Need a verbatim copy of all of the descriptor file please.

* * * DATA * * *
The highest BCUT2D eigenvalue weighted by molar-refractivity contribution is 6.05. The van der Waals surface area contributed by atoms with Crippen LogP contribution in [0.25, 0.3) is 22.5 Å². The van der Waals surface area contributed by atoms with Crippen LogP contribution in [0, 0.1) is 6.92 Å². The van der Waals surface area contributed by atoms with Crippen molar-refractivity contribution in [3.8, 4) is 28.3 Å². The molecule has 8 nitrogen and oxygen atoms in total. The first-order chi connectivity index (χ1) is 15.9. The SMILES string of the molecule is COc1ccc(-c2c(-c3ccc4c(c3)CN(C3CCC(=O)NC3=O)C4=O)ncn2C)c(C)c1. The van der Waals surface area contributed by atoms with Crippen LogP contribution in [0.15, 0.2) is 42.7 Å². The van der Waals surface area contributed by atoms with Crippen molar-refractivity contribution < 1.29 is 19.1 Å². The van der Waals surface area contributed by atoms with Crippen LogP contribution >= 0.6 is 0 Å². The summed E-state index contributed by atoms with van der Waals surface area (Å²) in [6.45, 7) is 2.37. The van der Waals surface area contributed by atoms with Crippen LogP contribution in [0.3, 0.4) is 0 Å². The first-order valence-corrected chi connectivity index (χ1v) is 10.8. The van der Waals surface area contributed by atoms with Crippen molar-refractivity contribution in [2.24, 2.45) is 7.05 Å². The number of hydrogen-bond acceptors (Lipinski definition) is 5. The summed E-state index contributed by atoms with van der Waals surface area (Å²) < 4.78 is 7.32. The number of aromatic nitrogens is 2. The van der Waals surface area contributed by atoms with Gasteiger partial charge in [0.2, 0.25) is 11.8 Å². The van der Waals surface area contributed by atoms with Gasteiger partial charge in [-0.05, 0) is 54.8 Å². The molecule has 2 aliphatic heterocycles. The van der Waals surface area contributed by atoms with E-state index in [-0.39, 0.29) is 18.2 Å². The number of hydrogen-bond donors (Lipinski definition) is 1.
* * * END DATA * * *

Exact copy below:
The highest BCUT2D eigenvalue weighted by molar-refractivity contribution is 6.05. The van der Waals surface area contributed by atoms with Crippen LogP contribution in [0.25, 0.3) is 22.5 Å². The van der Waals surface area contributed by atoms with Crippen LogP contribution in [0, 0.1) is 6.92 Å². The van der Waals surface area contributed by atoms with Crippen molar-refractivity contribution in [3.8, 4) is 28.3 Å². The molecule has 8 nitrogen and oxygen atoms in total. The first-order chi connectivity index (χ1) is 15.9. The SMILES string of the molecule is COc1ccc(-c2c(-c3ccc4c(c3)CN(C3CCC(=O)NC3=O)C4=O)ncn2C)c(C)c1. The van der Waals surface area contributed by atoms with Crippen LogP contribution in [0.15, 0.2) is 42.7 Å². The van der Waals surface area contributed by atoms with Crippen molar-refractivity contribution < 1.29 is 19.1 Å². The van der Waals surface area contributed by atoms with Crippen LogP contribution >= 0.6 is 0 Å². The summed E-state index contributed by atoms with van der Waals surface area (Å²) in [6.45, 7) is 2.37. The van der Waals surface area contributed by atoms with Crippen LogP contribution in [0.3, 0.4) is 0 Å². The first-order valence-corrected chi connectivity index (χ1v) is 10.8. The van der Waals surface area contributed by atoms with Crippen molar-refractivity contribution in [2.24, 2.45) is 7.05 Å². The number of hydrogen-bond acceptors (Lipinski definition) is 5. The summed E-state index contributed by atoms with van der Waals surface area (Å²) < 4.78 is 7.32. The number of aromatic nitrogens is 2. The van der Waals surface area contributed by atoms with Gasteiger partial charge in [0.2, 0.25) is 11.8 Å². The van der Waals surface area contributed by atoms with Gasteiger partial charge in [-0.05, 0) is 54.8 Å². The molecule has 2 aliphatic heterocycles. The van der Waals surface area contributed by atoms with E-state index in [-0.39, 0.29) is 18.2 Å². The number of hydrogen-bond donors (Lipinski definition) is 1.